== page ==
When to apply
The school year starts in mid-July and ends in mid-June. Students receive a break in December and for the Muslim Eid Holiday, which changes each year. However, most programs hire teachers year-round.
Indonesia will only issue work visas to nationals of the United States, United Kingdom, Ireland, Australia, New Zealand, Canada, and South Africa (these are classified as English-speaking nations). To teach English in Indonesia, teachers must have a bachelor’s degree and a TEFL or TESOL certificate. In addition, most programs require a one-year commitment. Classroom teaching experience is preferred but not required for most positions.
Schools or programs will help you to obtain a work visa, known as KITAS (the identity card for foreigners). Programs can arrange company sponsorship for visas and any other legal working papers.
What’s it like to live & teach English in Indonesia
As an ESL teacher abroad, it’s essential that you take the time to research the country’s etiquette and classroom culture, as it can be vastly different from what you’re used to at home! ESL teachers should be respectful and understanding while adapting to a new classroom environment.
Classroom & work culture
About 86% of Indonesians practice Islam. Thus, it is recommended that teachers wear conservative clothing to work. Both men and women should avoid tank tops and shorts. Hot spots for tourists, such as Bali, tend to be more relaxed about dress codes. A great deal of the younger generation has adopted Western fashions, as Indonesia integrates further into the global economy.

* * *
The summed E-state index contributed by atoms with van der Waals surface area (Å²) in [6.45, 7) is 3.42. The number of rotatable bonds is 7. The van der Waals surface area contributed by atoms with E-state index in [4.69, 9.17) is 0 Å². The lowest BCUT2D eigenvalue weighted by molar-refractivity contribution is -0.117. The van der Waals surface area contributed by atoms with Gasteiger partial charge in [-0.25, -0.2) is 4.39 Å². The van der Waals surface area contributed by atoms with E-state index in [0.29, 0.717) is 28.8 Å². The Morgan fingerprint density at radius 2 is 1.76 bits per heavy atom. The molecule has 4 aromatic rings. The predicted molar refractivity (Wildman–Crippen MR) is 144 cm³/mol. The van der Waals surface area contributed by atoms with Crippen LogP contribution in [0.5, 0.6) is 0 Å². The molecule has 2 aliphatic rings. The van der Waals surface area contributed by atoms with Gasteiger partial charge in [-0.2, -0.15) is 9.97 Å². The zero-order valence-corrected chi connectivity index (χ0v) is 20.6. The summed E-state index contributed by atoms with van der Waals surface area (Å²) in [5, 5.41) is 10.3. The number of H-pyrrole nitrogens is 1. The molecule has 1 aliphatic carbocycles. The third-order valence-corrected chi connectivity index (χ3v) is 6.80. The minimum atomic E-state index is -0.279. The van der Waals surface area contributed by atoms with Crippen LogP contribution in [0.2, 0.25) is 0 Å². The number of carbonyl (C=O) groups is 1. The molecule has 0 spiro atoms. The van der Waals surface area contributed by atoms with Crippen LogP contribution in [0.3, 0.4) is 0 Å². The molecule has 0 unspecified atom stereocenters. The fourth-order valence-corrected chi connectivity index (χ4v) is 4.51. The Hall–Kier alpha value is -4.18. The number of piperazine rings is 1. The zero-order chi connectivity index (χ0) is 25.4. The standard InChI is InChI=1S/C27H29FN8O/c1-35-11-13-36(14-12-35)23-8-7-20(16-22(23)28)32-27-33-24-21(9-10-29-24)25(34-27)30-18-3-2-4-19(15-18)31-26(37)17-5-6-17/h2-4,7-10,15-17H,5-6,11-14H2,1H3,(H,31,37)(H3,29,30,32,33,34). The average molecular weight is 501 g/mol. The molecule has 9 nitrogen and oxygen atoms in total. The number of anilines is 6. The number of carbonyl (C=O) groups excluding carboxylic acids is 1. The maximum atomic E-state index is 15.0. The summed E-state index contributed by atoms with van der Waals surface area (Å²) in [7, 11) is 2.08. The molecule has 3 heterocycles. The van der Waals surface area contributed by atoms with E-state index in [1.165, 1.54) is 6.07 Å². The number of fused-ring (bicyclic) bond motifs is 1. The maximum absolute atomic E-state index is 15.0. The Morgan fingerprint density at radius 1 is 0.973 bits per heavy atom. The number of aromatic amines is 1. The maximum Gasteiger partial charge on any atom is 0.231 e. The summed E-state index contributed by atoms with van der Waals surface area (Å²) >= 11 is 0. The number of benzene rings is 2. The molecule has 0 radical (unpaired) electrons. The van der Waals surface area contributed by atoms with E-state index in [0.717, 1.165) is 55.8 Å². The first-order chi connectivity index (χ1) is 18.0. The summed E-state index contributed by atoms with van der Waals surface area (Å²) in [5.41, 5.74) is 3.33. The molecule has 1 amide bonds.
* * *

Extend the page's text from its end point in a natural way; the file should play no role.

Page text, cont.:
Culture & etiquette tips
In Indonesia, remember to take off your shoes before entering a carpeted room or place of worship. Islam plays a large part for the majority of the population so things like alcohol and pork products are off-limits for many Indonesians. Avoid giving gifts that contain these items.
Only pass food with your right hand at the table. Leaving an empty plate or glass indicates that you want more so don’t be surprised when you receive a refill upon finishing your meal.
Bringing small gifts to friends when visiting is customary, although Indonesians may refuse a gift two or three times before accepting it.
Ready to find your dream teaching program in Indonesia?
Start researching and comparing teaching programs here at Go Overseas, in the Teaching Programs in Indonesia section below.
Want to read more? Get started with these articles:
View the latest teaching job postings on our job board.
Can you teach English in Bali?
It is very possible to teach English in Bali. Most schools and programs will require a TEFL or TESOL certification.
Can you teach English in Indonesia without a degree?
By law, in order to teach English in Indonesia you will need a Bachelor's degree or a TEFL/TESOL certification. That being said, there are ways to teach without a degree, such as through volunteering programs.Related Content
How much do English teachers make in Indonesia?
The average salary for teachers in Indonesia is $650-$1,050 per month.